A friend in Canada recently asked me if the Sixties’ protests had any important lessons to pass on to the Occupy movement.
I told her that one of the few clear memories that I retain from 45 years ago was a fervent vow never to age into an old fart with lessons to pass on.
But she persisted and the question ultimately aroused my own curiosity. What, indeed, have I learned from my fumbling-and-bungling lifetime of activism?
Well, unequivocally I am a pro at coaxing 1,000 copies of a flyer from a delicate mimeograph stencil before it disintegrates. (I’ve promised my kids to take them to the Smithsonian someday to see one of these infernal devices that powered the civil rights and anti-war movements.)
Other than that, I mainly recall injunctions from older or more experienced comrades that I’ve put to memory as a personal Ten Commandments (like you might find in a diet book or inspirational tract). For what it's worth:
First, the categorical imperative is to organize or rather to facilitate other peoples’ self-organization. Catalyst is good, but organization is better.
Second, leadership must be temporary and subject to recall. The job of a good organizer, as it was often said in the civil rights movement, is to organize herself out of a job, not to become indispensable.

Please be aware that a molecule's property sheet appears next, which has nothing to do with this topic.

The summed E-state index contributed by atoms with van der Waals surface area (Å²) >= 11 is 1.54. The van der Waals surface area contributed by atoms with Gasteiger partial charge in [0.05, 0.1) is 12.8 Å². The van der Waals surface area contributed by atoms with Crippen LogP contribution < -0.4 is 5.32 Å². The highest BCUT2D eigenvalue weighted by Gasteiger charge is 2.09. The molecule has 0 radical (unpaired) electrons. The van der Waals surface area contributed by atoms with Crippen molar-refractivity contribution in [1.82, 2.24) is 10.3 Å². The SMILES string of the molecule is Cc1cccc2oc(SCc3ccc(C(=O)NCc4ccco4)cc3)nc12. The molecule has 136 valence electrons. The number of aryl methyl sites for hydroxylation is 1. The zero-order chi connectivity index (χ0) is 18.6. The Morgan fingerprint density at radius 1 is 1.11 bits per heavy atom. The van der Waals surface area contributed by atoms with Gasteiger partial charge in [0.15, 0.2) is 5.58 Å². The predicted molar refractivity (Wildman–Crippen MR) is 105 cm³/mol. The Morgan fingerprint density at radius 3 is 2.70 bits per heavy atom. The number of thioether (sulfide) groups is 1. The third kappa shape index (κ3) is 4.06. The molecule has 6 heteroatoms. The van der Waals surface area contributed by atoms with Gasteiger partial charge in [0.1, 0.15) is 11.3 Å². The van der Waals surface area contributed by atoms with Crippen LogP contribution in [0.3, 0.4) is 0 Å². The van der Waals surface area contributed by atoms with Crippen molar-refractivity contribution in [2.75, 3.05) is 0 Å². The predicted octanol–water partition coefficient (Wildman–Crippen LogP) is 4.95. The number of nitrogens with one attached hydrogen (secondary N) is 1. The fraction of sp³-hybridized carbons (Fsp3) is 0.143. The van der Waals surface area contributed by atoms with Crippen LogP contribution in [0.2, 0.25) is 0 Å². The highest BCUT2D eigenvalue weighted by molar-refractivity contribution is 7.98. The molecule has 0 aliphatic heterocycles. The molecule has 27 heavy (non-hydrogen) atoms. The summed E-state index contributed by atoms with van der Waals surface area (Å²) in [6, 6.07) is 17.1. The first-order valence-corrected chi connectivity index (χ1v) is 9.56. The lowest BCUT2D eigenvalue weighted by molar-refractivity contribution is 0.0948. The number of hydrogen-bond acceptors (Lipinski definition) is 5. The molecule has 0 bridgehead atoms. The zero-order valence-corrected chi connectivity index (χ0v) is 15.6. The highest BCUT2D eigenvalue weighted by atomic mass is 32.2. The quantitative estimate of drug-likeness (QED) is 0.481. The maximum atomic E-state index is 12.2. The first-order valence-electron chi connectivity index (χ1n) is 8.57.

Third, protesters must subvert the media’s constant tendency toward metonymy — the designation of the whole by a part, the group by an individual. (Consider how bizarre it is, for instance, that we have "Martin Luther King Day" rather than "Civil Rights Movement Day.") Spokespeople should regularly be rotated and when necessary, shot.
Fourth, the same warning applies to the relationship between a movement and individuals who participate as an organized bloc. I very much believe in the necessity of an organic revolutionary left, but groups can only claim authenticity if they give priority to building the struggle and keep no secret agenda from other participants.
Fifth, as we learned the hard way in the 1960s, consensual democracy is not identical to participatory democracy. For affinity groups and communes, consensus decision-making may work admirably, but for any large or long-term protest, some form of representative democracy is essential to allow the broadest and most equal participation. The devil, as always, is in the details: ensuring that any delegate can be recalled, formalizing rights of political minorities, guaranteeing affirmative representation, and so on.
I know it’s heretical to say so but good anarchists, who believe in grassroots self-government and concerted action, will find much of value in Roberts’ Rules of Order (simply a useful technology for organized discussion and decision-making).
Sixth, an "organizing strategy" is not only a plan for enlarging participation in protest but also a concept for aligning protest with the constituencies that bear the brunt of exploitation and oppression.